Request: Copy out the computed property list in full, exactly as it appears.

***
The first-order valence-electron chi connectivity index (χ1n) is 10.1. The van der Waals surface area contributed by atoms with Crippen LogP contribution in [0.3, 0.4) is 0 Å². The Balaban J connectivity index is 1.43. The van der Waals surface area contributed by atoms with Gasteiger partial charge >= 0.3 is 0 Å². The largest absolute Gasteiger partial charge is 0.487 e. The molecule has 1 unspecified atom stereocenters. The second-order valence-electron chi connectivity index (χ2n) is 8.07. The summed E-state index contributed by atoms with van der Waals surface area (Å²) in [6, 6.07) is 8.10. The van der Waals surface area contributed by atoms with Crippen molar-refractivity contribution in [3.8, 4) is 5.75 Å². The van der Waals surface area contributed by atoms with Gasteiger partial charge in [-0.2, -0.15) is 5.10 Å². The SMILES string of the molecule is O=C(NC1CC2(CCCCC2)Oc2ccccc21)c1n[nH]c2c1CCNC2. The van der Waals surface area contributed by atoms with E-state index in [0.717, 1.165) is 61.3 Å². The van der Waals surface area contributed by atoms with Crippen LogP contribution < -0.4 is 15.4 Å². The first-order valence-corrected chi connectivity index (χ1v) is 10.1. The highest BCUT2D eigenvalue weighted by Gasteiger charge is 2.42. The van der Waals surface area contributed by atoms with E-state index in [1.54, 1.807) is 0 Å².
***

The first-order valence-electron chi connectivity index (χ1n) is 10.1. The van der Waals surface area contributed by atoms with Crippen LogP contribution in [0.3, 0.4) is 0 Å². The Balaban J connectivity index is 1.43. The van der Waals surface area contributed by atoms with Gasteiger partial charge >= 0.3 is 0 Å². The largest absolute Gasteiger partial charge is 0.487 e. The molecule has 1 unspecified atom stereocenters. The second-order valence-electron chi connectivity index (χ2n) is 8.07. The summed E-state index contributed by atoms with van der Waals surface area (Å²) in [6, 6.07) is 8.10. The van der Waals surface area contributed by atoms with Crippen molar-refractivity contribution in [3.8, 4) is 5.75 Å². The van der Waals surface area contributed by atoms with Gasteiger partial charge in [-0.2, -0.15) is 5.10 Å². The SMILES string of the molecule is O=C(NC1CC2(CCCCC2)Oc2ccccc21)c1n[nH]c2c1CCNC2. The van der Waals surface area contributed by atoms with E-state index in [0.717, 1.165) is 61.3 Å². The van der Waals surface area contributed by atoms with Crippen LogP contribution < -0.4 is 15.4 Å². The first-order valence-corrected chi connectivity index (χ1v) is 10.1. The highest BCUT2D eigenvalue weighted by Gasteiger charge is 2.42. The van der Waals surface area contributed by atoms with E-state index in [1.54, 1.807) is 0 Å².